“Jamal has a ten round magazine in his gun. While he’s up in the club he shoots three bullets at the man he found out is sleeping with his boo. Jamal then runs 40-yards to his get-away car. How many bullets are left for Jamal to shoot while driving away? How fast did Jamal sprint to his get-away car?”

  24. You guys are pretty ignorant. More data is never a bad thing, and I’d bet a good bit of money it turns out to be meaningful data. And you can’t just look at simple correlations (If A then D). You have to look at if A AND B then D or if A AND C then E.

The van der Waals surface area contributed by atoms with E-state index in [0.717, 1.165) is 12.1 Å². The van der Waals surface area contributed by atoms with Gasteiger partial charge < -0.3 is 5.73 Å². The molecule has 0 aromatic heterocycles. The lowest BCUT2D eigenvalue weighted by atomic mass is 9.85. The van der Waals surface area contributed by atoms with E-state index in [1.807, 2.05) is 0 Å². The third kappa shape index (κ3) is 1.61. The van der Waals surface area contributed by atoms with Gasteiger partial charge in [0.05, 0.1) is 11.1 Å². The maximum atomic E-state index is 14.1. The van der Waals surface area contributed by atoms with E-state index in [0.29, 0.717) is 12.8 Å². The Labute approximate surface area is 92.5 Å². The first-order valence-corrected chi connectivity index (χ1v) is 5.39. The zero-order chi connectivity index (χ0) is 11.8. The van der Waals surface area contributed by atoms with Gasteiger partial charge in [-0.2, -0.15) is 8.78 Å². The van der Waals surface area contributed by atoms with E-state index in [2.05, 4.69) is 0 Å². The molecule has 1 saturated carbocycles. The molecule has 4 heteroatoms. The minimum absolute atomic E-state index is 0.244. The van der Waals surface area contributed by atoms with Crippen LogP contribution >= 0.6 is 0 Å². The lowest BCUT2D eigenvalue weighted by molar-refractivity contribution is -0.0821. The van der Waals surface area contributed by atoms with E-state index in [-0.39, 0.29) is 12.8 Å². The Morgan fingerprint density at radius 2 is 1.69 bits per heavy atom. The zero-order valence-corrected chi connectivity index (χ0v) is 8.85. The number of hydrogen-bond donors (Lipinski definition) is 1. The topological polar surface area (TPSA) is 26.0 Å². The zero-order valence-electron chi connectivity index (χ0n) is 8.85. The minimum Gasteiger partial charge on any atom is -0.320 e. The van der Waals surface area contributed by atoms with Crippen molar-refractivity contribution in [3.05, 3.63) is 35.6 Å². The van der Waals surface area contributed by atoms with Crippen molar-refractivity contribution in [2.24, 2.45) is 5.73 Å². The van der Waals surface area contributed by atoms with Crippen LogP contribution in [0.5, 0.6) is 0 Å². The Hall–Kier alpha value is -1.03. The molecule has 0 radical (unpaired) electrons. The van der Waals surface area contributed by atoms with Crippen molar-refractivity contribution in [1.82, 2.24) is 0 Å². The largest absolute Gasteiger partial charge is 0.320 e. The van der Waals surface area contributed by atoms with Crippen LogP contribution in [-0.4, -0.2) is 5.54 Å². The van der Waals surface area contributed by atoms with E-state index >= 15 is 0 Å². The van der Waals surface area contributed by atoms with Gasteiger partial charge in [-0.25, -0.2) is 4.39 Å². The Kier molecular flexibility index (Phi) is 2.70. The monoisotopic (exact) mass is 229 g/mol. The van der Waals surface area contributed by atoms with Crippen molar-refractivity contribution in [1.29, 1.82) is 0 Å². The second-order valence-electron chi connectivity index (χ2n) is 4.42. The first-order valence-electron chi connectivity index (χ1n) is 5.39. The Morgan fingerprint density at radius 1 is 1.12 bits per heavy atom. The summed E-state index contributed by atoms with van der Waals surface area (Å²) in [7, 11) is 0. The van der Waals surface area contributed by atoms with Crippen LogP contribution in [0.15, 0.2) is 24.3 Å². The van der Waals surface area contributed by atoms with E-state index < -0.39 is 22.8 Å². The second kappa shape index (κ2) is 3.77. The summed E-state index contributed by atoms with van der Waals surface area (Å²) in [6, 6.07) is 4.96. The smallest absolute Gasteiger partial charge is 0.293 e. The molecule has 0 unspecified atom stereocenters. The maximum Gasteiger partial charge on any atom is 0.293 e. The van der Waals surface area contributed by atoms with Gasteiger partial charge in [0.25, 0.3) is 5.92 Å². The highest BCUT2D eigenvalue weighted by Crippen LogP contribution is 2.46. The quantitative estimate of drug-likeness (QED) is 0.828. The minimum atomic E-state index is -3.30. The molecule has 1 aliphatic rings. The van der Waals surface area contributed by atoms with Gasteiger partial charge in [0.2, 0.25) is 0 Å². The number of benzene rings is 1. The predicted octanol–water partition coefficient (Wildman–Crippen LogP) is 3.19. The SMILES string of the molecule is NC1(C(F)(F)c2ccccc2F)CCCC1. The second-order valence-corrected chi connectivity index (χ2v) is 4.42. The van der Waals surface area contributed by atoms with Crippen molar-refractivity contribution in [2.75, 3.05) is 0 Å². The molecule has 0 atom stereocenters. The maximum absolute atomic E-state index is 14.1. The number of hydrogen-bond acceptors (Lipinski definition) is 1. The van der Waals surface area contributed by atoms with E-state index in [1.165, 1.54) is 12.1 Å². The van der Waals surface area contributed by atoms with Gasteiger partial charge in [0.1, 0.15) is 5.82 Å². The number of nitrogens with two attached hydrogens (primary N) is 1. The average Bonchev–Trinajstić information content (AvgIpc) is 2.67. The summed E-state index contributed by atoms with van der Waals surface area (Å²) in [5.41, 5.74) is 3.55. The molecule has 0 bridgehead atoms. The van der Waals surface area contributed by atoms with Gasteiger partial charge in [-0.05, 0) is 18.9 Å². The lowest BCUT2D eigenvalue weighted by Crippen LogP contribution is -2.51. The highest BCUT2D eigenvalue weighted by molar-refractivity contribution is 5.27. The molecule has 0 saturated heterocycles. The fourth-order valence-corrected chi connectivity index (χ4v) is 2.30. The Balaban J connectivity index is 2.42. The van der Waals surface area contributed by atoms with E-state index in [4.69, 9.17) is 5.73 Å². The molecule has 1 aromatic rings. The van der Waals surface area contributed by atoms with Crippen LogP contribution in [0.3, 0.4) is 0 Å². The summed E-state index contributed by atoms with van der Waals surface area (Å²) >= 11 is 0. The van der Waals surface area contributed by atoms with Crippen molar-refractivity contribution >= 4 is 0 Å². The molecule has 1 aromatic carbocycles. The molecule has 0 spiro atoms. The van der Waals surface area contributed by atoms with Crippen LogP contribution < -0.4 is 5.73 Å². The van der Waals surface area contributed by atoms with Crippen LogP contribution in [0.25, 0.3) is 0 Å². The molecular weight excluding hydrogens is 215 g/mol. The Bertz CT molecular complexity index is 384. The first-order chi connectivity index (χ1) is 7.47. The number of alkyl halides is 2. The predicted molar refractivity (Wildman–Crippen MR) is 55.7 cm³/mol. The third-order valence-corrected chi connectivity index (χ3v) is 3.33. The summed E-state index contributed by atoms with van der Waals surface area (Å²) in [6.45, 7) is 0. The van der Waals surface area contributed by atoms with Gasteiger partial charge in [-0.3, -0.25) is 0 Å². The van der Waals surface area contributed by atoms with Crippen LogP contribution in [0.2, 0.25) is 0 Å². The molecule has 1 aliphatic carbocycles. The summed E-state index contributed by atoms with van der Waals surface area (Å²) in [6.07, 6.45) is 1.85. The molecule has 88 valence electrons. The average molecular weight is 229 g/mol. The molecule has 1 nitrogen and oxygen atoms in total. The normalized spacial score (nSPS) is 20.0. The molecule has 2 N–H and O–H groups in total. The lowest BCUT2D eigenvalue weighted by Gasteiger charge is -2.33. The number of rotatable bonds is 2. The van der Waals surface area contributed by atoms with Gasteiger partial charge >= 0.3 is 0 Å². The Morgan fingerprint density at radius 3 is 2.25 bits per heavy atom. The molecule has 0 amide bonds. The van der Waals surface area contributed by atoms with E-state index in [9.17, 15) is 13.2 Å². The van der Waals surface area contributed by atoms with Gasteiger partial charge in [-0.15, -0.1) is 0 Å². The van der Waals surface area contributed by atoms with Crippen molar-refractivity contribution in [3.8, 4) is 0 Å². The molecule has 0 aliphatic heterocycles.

If this had been introduced 10 years ago, Russell Wilson would not have ever made it to the 3rd round last year. The NFL has a lot of catching up to do with regard to the psychology of the game, and this is a very good start.

  25. Why doesn’t the NFL just get rid of the farce of having some of these guys attend college for no reason? Sure, they love the free farm system, and the NCAA loves the money, but why should we all pretend that some of these players are really educable when they are not?

    The NFL needs to set up some type of semi-pro system to develop players that have no reason or desire to attend a university. They could get coaching and develop physically before being draft eligible two years out of high school or age 21, whichever comes first. It would be the equivalent of a trade school rather than an institution of higher learning.